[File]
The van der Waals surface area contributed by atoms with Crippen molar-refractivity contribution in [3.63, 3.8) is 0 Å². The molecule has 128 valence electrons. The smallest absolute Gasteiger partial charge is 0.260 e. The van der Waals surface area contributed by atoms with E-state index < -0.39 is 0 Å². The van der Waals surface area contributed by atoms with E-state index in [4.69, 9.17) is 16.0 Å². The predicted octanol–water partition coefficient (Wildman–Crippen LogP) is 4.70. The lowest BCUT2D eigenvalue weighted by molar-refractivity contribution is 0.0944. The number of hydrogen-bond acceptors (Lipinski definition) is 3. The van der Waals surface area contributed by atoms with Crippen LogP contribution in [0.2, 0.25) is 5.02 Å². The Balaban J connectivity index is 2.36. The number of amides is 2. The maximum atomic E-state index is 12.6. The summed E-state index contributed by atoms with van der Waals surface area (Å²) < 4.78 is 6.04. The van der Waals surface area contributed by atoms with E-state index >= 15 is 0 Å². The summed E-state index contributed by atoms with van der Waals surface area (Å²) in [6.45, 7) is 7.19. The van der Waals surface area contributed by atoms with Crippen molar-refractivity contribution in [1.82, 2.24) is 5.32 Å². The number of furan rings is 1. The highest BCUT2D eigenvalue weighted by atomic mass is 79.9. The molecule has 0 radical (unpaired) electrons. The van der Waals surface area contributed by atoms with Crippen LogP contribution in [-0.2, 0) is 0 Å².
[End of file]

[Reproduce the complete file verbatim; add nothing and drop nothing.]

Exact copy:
The van der Waals surface area contributed by atoms with Crippen molar-refractivity contribution in [3.63, 3.8) is 0 Å². The molecule has 128 valence electrons. The smallest absolute Gasteiger partial charge is 0.260 e. The van der Waals surface area contributed by atoms with E-state index < -0.39 is 0 Å². The van der Waals surface area contributed by atoms with E-state index in [4.69, 9.17) is 16.0 Å². The predicted octanol–water partition coefficient (Wildman–Crippen LogP) is 4.70. The lowest BCUT2D eigenvalue weighted by molar-refractivity contribution is 0.0944. The number of hydrogen-bond acceptors (Lipinski definition) is 3. The van der Waals surface area contributed by atoms with Crippen LogP contribution in [0.2, 0.25) is 5.02 Å². The Balaban J connectivity index is 2.36. The number of amides is 2. The maximum atomic E-state index is 12.6. The summed E-state index contributed by atoms with van der Waals surface area (Å²) < 4.78 is 6.04. The van der Waals surface area contributed by atoms with E-state index >= 15 is 0 Å². The summed E-state index contributed by atoms with van der Waals surface area (Å²) in [6.45, 7) is 7.19. The van der Waals surface area contributed by atoms with Crippen molar-refractivity contribution in [1.82, 2.24) is 5.32 Å². The number of furan rings is 1. The highest BCUT2D eigenvalue weighted by atomic mass is 79.9. The molecule has 0 radical (unpaired) electrons. The van der Waals surface area contributed by atoms with Crippen LogP contribution in [-0.2, 0) is 0 Å².